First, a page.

About a month before, high winds had whipped our neighbor’s trees, bending and twisting them in unnatural ways. The sky became green, and the sound of loud train cars filled the air—something people warned me when I moved to the midwest was a sign of a nearby tornado. We later learned that a funnel had been spotted about a mile away. Fortunately, it had not touched down anywhere. (Tornados can form with no, or very little, warning. Having lived on the east coast, I can honestly say that hurricanes are much easier to avoid!)
This night, we had been wedged between two severe storm cells, one of which we were almost smack in the center. We were thankfully spared the heavy hail and other conditions this storm could have brought us. Both my hubby’s mother’s and brother’s homes had unfortunately suffered extensive damage during a recent hail storm they had in
When He rolls up His sleeves
He ain't just putting on the ritz
(Our God is an awesome God)
There's thunder in His footsteps
And lightning in His fists
(Our God is an awesome God)
And the Lord wasn't joking
When He kicked 'em out of Eden
It wasn't for no reason
That He shed His blood
His return is very close
And so you better be believing that
Our God is an awesome God… .
--Rich Mullins Awesome God
Sunday, July 1, 2007
When my family of five moved from
With temps reaching into the high 80’s and low 90's this past week, I retreated onto these wooded trails of beautiful Lowes Creek County Park three times. Twice I was able to drag one of my three children along. For some reason unbeknownst to me, they now balk whenever they are asked if they’d care to join me on one of my treks.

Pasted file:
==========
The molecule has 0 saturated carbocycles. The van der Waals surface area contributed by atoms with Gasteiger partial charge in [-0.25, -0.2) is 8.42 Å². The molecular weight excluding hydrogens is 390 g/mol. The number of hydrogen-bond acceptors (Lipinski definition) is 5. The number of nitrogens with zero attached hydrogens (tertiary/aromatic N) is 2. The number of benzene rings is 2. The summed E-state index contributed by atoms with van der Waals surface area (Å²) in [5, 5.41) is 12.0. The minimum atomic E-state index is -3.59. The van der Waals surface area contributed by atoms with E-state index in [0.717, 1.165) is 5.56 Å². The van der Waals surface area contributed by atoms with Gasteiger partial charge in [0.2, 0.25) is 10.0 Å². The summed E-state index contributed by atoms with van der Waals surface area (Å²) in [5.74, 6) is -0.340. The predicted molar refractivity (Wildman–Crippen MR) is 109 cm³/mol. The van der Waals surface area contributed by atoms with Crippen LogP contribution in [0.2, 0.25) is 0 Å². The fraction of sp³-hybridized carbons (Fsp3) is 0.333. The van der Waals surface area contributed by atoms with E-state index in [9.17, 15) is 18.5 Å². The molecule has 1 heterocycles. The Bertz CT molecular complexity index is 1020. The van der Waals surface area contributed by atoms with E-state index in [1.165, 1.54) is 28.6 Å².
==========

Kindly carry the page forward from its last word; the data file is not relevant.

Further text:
With all honesty, I have to confess that when surrounded by nature, I tend to get absorbed by my surroundings. That said, I have to conclude that the hours which are mere minutes to me as each new bend on a path, rustle of leaves…, or damselfly beacons me to follow a bit further, deeper into their world, takes me farther from my children’s. It does not help that I bring a camera along!
The trip I made alone was the most enjoyable. It was quite incredible as I was totally awed at new vistas on a newly explored trail. A butterfly I had long sought after, a
Also encountered was a deer posing on a narrow path, a red spotted purple butterfly weaving through the canopy of trees above, and several wild columbine flowers that were still in bloom—something I’ll be able to share with my children through photos. --LKR